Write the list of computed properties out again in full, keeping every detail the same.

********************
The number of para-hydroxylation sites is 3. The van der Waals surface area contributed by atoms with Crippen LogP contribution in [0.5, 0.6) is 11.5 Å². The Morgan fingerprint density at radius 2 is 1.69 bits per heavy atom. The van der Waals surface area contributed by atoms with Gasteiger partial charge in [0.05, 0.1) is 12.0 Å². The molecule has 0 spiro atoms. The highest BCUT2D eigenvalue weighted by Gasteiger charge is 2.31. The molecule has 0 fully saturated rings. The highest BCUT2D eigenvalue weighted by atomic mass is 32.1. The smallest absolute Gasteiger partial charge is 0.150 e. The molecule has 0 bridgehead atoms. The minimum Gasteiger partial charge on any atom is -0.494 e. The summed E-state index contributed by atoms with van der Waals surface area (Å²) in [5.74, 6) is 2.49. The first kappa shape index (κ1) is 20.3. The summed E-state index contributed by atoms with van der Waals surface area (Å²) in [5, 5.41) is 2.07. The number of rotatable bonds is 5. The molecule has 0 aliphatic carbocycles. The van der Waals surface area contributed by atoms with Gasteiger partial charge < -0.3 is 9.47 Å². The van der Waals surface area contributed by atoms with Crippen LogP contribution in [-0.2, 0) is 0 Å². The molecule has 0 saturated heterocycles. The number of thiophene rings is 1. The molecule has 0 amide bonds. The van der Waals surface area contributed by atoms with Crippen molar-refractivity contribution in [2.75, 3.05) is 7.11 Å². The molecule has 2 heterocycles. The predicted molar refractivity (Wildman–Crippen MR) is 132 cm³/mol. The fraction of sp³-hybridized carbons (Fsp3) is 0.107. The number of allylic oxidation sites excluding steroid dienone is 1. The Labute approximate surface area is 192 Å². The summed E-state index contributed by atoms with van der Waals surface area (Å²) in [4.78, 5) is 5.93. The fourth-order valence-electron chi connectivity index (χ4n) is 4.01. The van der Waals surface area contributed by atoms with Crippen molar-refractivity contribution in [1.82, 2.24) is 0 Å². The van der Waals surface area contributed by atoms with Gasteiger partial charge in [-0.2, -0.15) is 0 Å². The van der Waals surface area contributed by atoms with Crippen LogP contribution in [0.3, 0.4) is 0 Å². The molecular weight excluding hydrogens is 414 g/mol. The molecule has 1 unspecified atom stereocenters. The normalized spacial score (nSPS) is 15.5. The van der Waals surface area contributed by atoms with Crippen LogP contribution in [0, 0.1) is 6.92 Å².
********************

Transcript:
The number of para-hydroxylation sites is 3. The van der Waals surface area contributed by atoms with Crippen LogP contribution in [0.5, 0.6) is 11.5 Å². The Morgan fingerprint density at radius 2 is 1.69 bits per heavy atom. The van der Waals surface area contributed by atoms with Gasteiger partial charge in [0.05, 0.1) is 12.0 Å². The molecule has 0 spiro atoms. The highest BCUT2D eigenvalue weighted by Gasteiger charge is 2.31. The molecule has 0 fully saturated rings. The highest BCUT2D eigenvalue weighted by atomic mass is 32.1. The smallest absolute Gasteiger partial charge is 0.150 e. The molecule has 0 bridgehead atoms. The minimum Gasteiger partial charge on any atom is -0.494 e. The summed E-state index contributed by atoms with van der Waals surface area (Å²) in [5.74, 6) is 2.49. The first kappa shape index (κ1) is 20.3. The summed E-state index contributed by atoms with van der Waals surface area (Å²) in [5, 5.41) is 2.07. The number of rotatable bonds is 5. The molecule has 0 aliphatic carbocycles. The van der Waals surface area contributed by atoms with Gasteiger partial charge < -0.3 is 9.47 Å². The van der Waals surface area contributed by atoms with Crippen LogP contribution in [-0.2, 0) is 0 Å². The molecule has 0 saturated heterocycles. The number of thiophene rings is 1. The molecule has 0 amide bonds. The van der Waals surface area contributed by atoms with Crippen molar-refractivity contribution in [2.75, 3.05) is 7.11 Å². The molecule has 2 heterocycles. The predicted molar refractivity (Wildman–Crippen MR) is 132 cm³/mol. The fraction of sp³-hybridized carbons (Fsp3) is 0.107. The number of allylic oxidation sites excluding steroid dienone is 1. The Labute approximate surface area is 192 Å². The summed E-state index contributed by atoms with van der Waals surface area (Å²) in [4.78, 5) is 5.93. The fourth-order valence-electron chi connectivity index (χ4n) is 4.01. The van der Waals surface area contributed by atoms with Crippen molar-refractivity contribution in [1.82, 2.24) is 0 Å². The van der Waals surface area contributed by atoms with Gasteiger partial charge in [-0.2, -0.15) is 0 Å². The van der Waals surface area contributed by atoms with Crippen LogP contribution in [0.3, 0.4) is 0 Å². The molecular weight excluding hydrogens is 414 g/mol. The molecule has 1 unspecified atom stereocenters. The normalized spacial score (nSPS) is 15.5. The van der Waals surface area contributed by atoms with Crippen LogP contribution in [0, 0.1) is 6.92 Å².